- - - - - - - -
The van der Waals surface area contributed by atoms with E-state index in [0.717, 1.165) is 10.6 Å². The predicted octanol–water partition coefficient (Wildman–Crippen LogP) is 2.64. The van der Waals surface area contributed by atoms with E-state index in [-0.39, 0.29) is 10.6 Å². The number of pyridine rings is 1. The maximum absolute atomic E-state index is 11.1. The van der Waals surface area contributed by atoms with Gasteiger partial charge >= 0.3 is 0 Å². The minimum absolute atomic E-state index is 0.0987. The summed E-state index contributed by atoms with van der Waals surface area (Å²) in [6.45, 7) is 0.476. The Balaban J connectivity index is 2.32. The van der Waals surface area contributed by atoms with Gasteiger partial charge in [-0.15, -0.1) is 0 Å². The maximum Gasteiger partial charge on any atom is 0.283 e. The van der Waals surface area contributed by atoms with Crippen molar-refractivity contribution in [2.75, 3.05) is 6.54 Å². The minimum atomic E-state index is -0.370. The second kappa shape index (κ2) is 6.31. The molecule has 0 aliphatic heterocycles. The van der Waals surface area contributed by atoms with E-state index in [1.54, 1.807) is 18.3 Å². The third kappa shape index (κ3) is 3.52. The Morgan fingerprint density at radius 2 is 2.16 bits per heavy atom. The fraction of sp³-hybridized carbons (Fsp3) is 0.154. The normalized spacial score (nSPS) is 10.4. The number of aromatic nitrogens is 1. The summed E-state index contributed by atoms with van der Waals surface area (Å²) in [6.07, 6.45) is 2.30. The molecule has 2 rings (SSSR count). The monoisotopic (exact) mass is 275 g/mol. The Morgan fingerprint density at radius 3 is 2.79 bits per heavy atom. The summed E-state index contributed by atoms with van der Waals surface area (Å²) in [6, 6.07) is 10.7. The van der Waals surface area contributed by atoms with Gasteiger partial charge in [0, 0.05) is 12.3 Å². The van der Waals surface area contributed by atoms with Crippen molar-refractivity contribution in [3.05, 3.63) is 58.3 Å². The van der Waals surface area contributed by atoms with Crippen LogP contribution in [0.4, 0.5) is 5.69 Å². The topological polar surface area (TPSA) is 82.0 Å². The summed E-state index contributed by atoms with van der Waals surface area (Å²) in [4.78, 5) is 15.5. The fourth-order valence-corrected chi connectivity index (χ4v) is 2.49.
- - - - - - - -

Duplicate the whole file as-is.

The van der Waals surface area contributed by atoms with E-state index in [0.717, 1.165) is 10.6 Å². The predicted octanol–water partition coefficient (Wildman–Crippen LogP) is 2.64. The van der Waals surface area contributed by atoms with E-state index in [-0.39, 0.29) is 10.6 Å². The number of pyridine rings is 1. The maximum absolute atomic E-state index is 11.1. The van der Waals surface area contributed by atoms with Gasteiger partial charge >= 0.3 is 0 Å². The minimum absolute atomic E-state index is 0.0987. The summed E-state index contributed by atoms with van der Waals surface area (Å²) in [6.45, 7) is 0.476. The Balaban J connectivity index is 2.32. The van der Waals surface area contributed by atoms with Gasteiger partial charge in [-0.15, -0.1) is 0 Å². The maximum Gasteiger partial charge on any atom is 0.283 e. The van der Waals surface area contributed by atoms with Crippen molar-refractivity contribution in [2.75, 3.05) is 6.54 Å². The minimum atomic E-state index is -0.370. The second kappa shape index (κ2) is 6.31. The molecule has 0 aliphatic heterocycles. The van der Waals surface area contributed by atoms with E-state index in [1.54, 1.807) is 18.3 Å². The third kappa shape index (κ3) is 3.52. The Morgan fingerprint density at radius 2 is 2.16 bits per heavy atom. The fraction of sp³-hybridized carbons (Fsp3) is 0.154. The normalized spacial score (nSPS) is 10.4. The number of aromatic nitrogens is 1. The summed E-state index contributed by atoms with van der Waals surface area (Å²) in [6.07, 6.45) is 2.30. The molecule has 2 rings (SSSR count). The monoisotopic (exact) mass is 275 g/mol. The Morgan fingerprint density at radius 3 is 2.79 bits per heavy atom. The summed E-state index contributed by atoms with van der Waals surface area (Å²) in [6, 6.07) is 10.7. The van der Waals surface area contributed by atoms with Gasteiger partial charge in [0, 0.05) is 12.3 Å². The van der Waals surface area contributed by atoms with Crippen molar-refractivity contribution in [3.05, 3.63) is 58.3 Å². The van der Waals surface area contributed by atoms with Crippen LogP contribution in [0.4, 0.5) is 5.69 Å². The topological polar surface area (TPSA) is 82.0 Å². The summed E-state index contributed by atoms with van der Waals surface area (Å²) in [4.78, 5) is 15.5. The fourth-order valence-corrected chi connectivity index (χ4v) is 2.49.